Whitepapers Messaging

Testing STANAG 4406 Military Messaging over IP Differentiated Services

IP Differentiated Services (DiffServ) is a standardized Internet approach for dealing with different classes of traffic. Isode has added support for differentiated services to its M-Switch X.400 product, so that its priority handling (which supports standard X.400 three level priority, and the STANAG 4406 military messaging six level priority) can utilize differentiated services at the IP level. Isode and NATO staff put together a setup to test military messaging in conjunction with DiffServ, and ran tests on two days in August and November 2007. This paper describes the tests that were done and analyses the results.

The goal of this support is to enable higher precedence messages to get preferential service at the network level, and to better meet the goals of military messaging users. The theoretical case is argued in the Isode whitepaper [Sending FLASH Messages Quickly: Techniques for Low Latency Message Switching and Precedence Handling].

A basic goal of the tests is to validate the theoretical arguments for the benefits of using differentiated services in support of STANAG 4406 messaging, which was achieved. A broader goal was to use STANAG 4406 as an example application to look more broadly at deployment of differentiated services to support a mix of applications.


IP Differentiated Services

IP Differentiated Services are specified in RFC 1274 and RFC 1275. The key functionality of DiffServ is to mark IP (Internet Protocol) packets with a Differentiated Services Code Point (DSCP). The DSCP has standardized values that can be used with IPv4 or IPv6 (with different encodings for each IP version). DSCP values may be set be the originating system, and may be set, modified or interpreted by routers switching the IP packets.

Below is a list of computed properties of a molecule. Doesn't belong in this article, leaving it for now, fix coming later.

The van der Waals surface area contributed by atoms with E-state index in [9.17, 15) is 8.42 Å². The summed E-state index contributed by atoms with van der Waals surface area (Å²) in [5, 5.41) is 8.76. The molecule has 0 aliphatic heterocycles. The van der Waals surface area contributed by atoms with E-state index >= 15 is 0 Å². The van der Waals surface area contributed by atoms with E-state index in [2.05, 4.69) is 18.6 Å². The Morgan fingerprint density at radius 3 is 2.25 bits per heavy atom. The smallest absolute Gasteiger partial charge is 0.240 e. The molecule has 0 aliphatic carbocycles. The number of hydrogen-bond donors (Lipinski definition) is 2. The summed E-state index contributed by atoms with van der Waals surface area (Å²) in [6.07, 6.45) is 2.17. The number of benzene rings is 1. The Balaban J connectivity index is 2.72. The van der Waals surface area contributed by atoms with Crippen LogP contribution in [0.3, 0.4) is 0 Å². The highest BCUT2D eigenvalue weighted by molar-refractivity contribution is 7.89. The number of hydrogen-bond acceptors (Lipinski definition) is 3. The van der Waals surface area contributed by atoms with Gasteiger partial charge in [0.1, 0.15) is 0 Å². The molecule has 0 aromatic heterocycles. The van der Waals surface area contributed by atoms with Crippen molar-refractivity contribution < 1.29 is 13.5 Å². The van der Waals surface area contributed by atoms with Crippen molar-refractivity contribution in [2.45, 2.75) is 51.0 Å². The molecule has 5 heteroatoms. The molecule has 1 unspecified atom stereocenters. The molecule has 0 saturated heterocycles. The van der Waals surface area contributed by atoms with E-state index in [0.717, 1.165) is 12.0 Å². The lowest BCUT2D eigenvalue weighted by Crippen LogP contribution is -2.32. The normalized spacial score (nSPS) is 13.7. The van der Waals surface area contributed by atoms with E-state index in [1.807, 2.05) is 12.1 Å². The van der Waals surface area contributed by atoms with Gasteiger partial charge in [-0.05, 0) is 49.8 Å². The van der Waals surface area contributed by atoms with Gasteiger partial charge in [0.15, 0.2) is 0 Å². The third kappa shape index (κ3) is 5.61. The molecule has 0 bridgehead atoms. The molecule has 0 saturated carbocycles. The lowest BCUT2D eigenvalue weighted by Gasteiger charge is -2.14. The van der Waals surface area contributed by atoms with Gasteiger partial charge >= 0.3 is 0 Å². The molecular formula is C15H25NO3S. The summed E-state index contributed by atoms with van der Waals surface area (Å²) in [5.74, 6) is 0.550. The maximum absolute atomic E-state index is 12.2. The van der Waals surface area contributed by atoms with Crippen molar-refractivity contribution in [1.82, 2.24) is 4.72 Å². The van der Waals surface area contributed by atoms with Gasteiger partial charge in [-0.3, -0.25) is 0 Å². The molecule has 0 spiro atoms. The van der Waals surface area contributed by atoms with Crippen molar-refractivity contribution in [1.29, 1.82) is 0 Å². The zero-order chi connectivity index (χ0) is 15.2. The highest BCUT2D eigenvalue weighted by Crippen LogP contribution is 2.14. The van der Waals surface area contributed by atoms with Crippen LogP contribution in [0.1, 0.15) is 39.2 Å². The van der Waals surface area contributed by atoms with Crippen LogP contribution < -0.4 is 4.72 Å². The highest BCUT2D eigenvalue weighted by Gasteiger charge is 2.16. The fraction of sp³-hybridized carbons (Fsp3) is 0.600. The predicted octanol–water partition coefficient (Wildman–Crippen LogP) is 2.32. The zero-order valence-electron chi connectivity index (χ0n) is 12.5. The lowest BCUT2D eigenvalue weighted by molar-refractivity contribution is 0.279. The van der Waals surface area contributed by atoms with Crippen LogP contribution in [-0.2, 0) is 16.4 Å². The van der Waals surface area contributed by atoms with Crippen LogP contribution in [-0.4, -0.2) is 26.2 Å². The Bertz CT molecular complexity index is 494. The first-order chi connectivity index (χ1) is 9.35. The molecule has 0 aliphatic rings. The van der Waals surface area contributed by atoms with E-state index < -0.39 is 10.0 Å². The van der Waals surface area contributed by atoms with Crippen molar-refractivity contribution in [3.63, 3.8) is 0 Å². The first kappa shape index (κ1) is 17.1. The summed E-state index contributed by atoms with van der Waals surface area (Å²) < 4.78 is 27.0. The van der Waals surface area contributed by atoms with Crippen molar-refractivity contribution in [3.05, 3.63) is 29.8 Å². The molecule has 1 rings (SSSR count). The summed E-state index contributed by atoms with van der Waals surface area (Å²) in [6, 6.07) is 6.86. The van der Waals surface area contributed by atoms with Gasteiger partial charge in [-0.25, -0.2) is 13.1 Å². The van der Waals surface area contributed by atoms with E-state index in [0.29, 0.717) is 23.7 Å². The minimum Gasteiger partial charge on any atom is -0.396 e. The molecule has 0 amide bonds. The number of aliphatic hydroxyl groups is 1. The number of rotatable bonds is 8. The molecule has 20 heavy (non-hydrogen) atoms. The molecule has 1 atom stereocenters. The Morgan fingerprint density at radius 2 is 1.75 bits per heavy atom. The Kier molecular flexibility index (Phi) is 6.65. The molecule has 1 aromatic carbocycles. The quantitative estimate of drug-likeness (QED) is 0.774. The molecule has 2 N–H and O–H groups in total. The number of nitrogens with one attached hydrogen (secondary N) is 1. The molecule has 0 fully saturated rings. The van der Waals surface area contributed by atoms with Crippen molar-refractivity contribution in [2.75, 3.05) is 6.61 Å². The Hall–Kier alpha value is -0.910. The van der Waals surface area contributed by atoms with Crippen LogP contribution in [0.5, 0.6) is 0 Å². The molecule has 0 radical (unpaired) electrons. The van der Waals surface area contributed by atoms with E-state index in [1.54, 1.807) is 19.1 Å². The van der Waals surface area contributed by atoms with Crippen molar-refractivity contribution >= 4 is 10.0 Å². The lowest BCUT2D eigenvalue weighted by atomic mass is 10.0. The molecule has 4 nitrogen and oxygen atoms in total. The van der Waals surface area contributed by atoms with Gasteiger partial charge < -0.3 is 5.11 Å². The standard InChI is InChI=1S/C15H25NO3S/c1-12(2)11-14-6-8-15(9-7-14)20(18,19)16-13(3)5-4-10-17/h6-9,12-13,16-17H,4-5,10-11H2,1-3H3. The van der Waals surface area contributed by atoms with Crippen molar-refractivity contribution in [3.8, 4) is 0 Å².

The reason for use of the DSCP is to provide a Quality of Service (QoS) mechanism, so that different types of traffic can be handled in different ways. For example:

  • Real time traffic (e.g., video) can be put at the front of the queue, and if packets cannot be processed quickly they are dropped rather than be sent with a delay.
  • Where a decision is made to drop packets, packets of lower priority are dropped in preference to those of higher priority.

The key point is that DSCP gives IP routers a framework to understand the required QoS for a packet or stream of packets and make appropriate decisions. This handling can be ‘fine tuning’ to optimize behavior for specific classes of application (e.g., Streaming Video) or it can be a mechanism to deal with situations where a network link simply does not have enough capacity to deal with all of the applications that are attempting to use it.

STANAG 4406 & Differentiated Services